Tuesday, March 26, 2013

To Work or Stay at Home: Is the Grass Always Greener?

I saw an interview the other day with a woman named Sheryl Sandberg, who is the COO of Facebook. The conversation was all about her new book, Lean In, and how not just men should be getting important roles in the workforce. Sandberg's main point was to say women should be treated equally and deserve high powered jobs just like men, which is not necessarily a novel idea (nor an idea that I disagree with). But the interesting part was when the interviewer asked Sandberg if she felt like she had a good balance between her home and her work. As a married mother of two, she seemed pretty reluctant to admit any difficulties in navigating her extremely busy lifestyle (after all, this was an interview in support of women working, admitting it was hard might be like admitting it was wrong). Sandberg, like all of us (working or staying home), seemed to be trying to convey the message that she could do it all! and everything on her plate was manageable.

This really got me thinking about the work vs. stay home discussion that has been passed around mom groups everywhere. There's no easy answer, and there are obviously pros and cons to both. But when Sandberg was asked if she felt like she spent enough time with her kids, the busy COO said that she, like every working mother, feels "job guilt" about not spending enough time with her family and is "somewhat intimidated" by moms who DO stay home. I started going through my mental rolodex of working moms that I know and I couldn't disagree with her. In fact, I couldn't recall many (if any) that had not mentioned at one point or another that they sometimes wished they could stay home or felt guilty that they couldn't. On the flip side, as a SAHM (Stay At Home Mom) myself, I have often felt intimidated by working moms because when people ask me "what I do" it often falls flat to say, "Oh, I stay at home." It seems that some people have a viewpoint that SAHMs lounge around most of the day and then cook dinner at night, leading me to feel defensive and inadequate compared to moms with "real jobs."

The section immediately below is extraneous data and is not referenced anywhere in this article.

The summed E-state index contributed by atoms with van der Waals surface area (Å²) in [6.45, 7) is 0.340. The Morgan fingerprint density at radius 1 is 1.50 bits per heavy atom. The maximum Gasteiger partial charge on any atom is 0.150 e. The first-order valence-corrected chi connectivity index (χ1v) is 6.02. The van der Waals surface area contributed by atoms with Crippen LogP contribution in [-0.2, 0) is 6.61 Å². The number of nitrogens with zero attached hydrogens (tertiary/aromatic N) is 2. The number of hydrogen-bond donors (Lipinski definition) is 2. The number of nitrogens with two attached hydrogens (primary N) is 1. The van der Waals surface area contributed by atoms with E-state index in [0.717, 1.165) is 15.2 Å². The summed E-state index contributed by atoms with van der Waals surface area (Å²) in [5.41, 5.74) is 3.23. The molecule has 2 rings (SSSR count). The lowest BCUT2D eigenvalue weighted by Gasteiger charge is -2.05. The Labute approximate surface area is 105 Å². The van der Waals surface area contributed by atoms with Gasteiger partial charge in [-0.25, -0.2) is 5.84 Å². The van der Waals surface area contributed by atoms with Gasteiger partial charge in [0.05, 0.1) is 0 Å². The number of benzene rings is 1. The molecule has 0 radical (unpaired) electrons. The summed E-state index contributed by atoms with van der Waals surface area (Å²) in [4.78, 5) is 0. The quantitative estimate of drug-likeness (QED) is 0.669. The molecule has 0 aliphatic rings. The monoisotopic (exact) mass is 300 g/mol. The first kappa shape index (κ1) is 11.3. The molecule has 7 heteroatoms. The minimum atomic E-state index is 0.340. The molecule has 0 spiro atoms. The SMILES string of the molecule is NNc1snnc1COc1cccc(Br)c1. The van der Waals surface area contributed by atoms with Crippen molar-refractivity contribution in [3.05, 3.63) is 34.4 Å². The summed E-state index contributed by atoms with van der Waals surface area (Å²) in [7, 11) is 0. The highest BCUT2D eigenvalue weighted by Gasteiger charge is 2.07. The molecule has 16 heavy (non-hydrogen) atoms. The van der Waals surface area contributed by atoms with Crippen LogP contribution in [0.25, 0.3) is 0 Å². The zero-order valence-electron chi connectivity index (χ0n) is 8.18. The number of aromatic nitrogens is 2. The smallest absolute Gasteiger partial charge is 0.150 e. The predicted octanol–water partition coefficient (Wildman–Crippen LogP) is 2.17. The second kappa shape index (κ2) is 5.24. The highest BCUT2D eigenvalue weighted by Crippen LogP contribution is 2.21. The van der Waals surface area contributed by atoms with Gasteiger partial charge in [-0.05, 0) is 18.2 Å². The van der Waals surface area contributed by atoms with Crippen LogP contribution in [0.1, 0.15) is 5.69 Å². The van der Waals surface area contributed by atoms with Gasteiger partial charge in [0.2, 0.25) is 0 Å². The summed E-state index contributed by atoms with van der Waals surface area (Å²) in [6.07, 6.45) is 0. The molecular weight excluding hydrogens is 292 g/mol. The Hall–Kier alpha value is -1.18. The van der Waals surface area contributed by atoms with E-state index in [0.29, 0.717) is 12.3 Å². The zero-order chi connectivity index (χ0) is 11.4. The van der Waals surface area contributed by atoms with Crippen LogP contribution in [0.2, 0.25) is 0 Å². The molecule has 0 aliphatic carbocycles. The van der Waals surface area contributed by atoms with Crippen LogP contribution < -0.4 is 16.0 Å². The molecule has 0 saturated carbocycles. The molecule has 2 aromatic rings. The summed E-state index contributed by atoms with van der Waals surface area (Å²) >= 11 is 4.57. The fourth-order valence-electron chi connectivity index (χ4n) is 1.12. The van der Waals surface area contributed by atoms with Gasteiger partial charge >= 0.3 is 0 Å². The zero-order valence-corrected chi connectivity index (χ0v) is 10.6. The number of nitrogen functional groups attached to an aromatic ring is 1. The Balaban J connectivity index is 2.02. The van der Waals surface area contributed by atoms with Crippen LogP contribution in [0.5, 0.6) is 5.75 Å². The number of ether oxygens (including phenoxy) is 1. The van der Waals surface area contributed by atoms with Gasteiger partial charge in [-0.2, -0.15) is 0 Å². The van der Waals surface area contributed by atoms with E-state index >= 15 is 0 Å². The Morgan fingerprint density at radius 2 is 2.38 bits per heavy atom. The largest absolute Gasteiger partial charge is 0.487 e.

Which leads us to the topic of the discussion, is the grass always greener when it comes to your career as a mom?

To be honest, right after Titus was born I wondered if I had made a HORRIBLE mistake in quitting my job as a crisis counselor. I had such a passion for my clients and our ministry, and all of the sudden instead of a highly challenging and stimulating job, I was now sitting on the couch 17 hours a day and watching Real Housewives marathons because he would only sleep if I held him- and when he wasn't sleeping, he was eating.